How Much Does It Cost to Build a Sunroom?

Amy Pawlukiewicz
Written by Amy Pawlukiewicz
Reviewed by Robert Tschudi
Updated June 1, 2022
Family plays sunroom
Photo: Westend61 / Getty Images


  • A sunroom typically runs $20,800–$72,600.

  • Sunrooms generally cost $150–$300 per square foot.

  • There are different types of sunrooms to choose from.

  • A sunroom home addition has a 49% ROI.

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If you’re considering a sunroom addition to enjoy the change of seasons or build out a perfect reading and relaxation area,  a small sunroom could cost as little as $5,000 to build. And a large luxury sunroom could cost as much as $140,000. The cost depends on several factors, including the location of your home, cost of materials, and the size of the sunroom you want to add on.

“A sunroom is a wonderful, low-cost addition to a house,” says Bob Tschudi, an Expert Review Board Member and general contractor based in Raleigh, N.C. “In addition to being aesthetically pleasing, these structures extend your living space in an economical way.”

Average RangeMinimum CostMaximum Cost
$20,800 – $72,600$5,000$140,000

Cost to Build a Sunroom Near You

The cost of a sunroom varies depending on where you live. Here are some common cost ranges for different U.S. cities:

CityAverage Cost Range
Los Angeles$6,000 – $100,000
Albuquerque, NM$6,000 – $75,000
Sioux Falls, SD$2,500 – $110,000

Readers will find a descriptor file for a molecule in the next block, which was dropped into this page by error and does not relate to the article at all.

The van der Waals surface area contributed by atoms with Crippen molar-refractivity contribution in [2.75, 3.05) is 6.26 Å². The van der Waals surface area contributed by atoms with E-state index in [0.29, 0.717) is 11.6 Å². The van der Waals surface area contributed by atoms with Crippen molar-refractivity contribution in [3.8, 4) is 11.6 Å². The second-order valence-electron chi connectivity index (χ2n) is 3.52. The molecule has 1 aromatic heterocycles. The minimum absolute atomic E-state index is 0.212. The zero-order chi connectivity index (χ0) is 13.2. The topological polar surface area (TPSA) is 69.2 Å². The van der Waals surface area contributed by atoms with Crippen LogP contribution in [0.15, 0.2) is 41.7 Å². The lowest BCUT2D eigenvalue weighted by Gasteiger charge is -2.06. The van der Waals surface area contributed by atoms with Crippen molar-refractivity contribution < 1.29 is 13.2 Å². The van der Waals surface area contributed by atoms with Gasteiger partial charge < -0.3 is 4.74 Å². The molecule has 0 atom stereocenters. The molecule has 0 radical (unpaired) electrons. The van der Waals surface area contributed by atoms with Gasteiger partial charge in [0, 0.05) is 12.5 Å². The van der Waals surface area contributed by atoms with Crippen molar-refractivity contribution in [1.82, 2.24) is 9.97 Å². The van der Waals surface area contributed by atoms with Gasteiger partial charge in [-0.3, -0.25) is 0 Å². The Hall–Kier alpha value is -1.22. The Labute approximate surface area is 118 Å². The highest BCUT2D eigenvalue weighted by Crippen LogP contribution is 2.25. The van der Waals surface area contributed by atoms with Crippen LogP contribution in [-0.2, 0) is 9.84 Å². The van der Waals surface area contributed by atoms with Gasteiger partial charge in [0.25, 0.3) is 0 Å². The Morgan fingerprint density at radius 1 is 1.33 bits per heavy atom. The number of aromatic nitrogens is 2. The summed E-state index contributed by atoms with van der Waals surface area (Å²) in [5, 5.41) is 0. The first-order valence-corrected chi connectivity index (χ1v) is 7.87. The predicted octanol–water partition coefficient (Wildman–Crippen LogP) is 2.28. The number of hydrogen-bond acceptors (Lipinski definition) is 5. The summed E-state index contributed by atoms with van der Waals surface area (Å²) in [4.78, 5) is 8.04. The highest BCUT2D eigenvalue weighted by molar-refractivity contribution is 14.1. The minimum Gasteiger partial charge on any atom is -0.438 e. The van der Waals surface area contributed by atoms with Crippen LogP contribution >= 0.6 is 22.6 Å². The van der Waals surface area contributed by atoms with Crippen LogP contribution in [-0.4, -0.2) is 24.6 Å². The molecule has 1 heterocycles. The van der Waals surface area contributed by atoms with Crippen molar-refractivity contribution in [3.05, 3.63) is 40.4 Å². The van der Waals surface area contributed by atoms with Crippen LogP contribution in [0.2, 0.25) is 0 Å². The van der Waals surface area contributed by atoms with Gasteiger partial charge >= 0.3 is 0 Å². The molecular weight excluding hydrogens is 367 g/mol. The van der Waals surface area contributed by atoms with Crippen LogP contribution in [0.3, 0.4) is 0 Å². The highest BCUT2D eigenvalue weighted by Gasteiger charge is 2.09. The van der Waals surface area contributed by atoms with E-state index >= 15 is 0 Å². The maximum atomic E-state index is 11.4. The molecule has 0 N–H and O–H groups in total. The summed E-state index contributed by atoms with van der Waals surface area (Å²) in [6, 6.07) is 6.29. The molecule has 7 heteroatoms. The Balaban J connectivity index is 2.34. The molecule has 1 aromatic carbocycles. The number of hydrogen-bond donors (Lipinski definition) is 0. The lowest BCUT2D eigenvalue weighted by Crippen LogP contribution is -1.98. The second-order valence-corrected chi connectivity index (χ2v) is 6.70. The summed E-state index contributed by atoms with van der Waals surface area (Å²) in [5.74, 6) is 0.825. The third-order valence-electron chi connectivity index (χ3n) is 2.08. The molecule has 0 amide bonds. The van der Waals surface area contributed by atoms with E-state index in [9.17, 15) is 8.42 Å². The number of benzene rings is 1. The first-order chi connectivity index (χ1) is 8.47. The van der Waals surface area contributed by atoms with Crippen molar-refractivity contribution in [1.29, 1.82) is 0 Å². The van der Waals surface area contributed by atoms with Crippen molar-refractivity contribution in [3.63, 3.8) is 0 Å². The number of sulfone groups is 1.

Aurora, IL$2,500 – $150,000
Cleveland, OH$2,500 – $90,000
Atlanta$2,500 – $90,210
Charlotte, NC$2,500 – $80,000
Dallas$2,500 – $80,000
Philadelphia$2,500 – $120,000
Rochester, NY$2,500 – $90,000
Portland, ME$2,500 – $70,000

Types of Sunrooms

There’s no one-sunroom-fits-all, and the type of sunroom you build will impact your final cost. 

Four-Season Room

A four-season room is an insulated room that can be used during all seasons. This super-powered insulation doesn’t come cheap, and you can expect to pay between $25,000 and $80,000 for a four-season room, according to HomeAdvisor.

Three-Season Room

A three-seasons room is a less-insulated version of a four-season room, so it will be colder in the winter months and hotter in the summer months. Three-season rooms typically cost between $10,000 and $40,000.

Glass Solarium

This is a glass room that is a true extension of your outdoor space—not only are the walls glass, but the roof is, too. The cost to build a glass solarium is between $30,000 and $75,000.

Conservatory or Garden Room

A conservatory, or a garden room, is basically a greenhouse that’s inclosed so you don’t have to worry about the weather. Because there are so many different designs, the cost varies widely, from $5,000 up to $80,000


An atrium with a roof is an interior room with a glass roof instead of a regular one. However, the walls of an atrium are typically already built, so costs only include the building of the glass ceiling. This means the cost tends to be less than other types of sunrooms, at around $10,000 to $35,000.

How Much Does It Cost to Build a Sunroom by Type?

5 types of sunrooms compared by average cost, with four-season rooms ranging $25,000 to $80,000
  • Atriums with roofs: $10,000–$35,000

  • Conservatories and garden rooms: $5,000– to $80,000

  • Glass solariums: $30,000–$75,000

  • Three-season rooms: $10,000–$40,000

  • Four-season rooms: $25,000–$80,000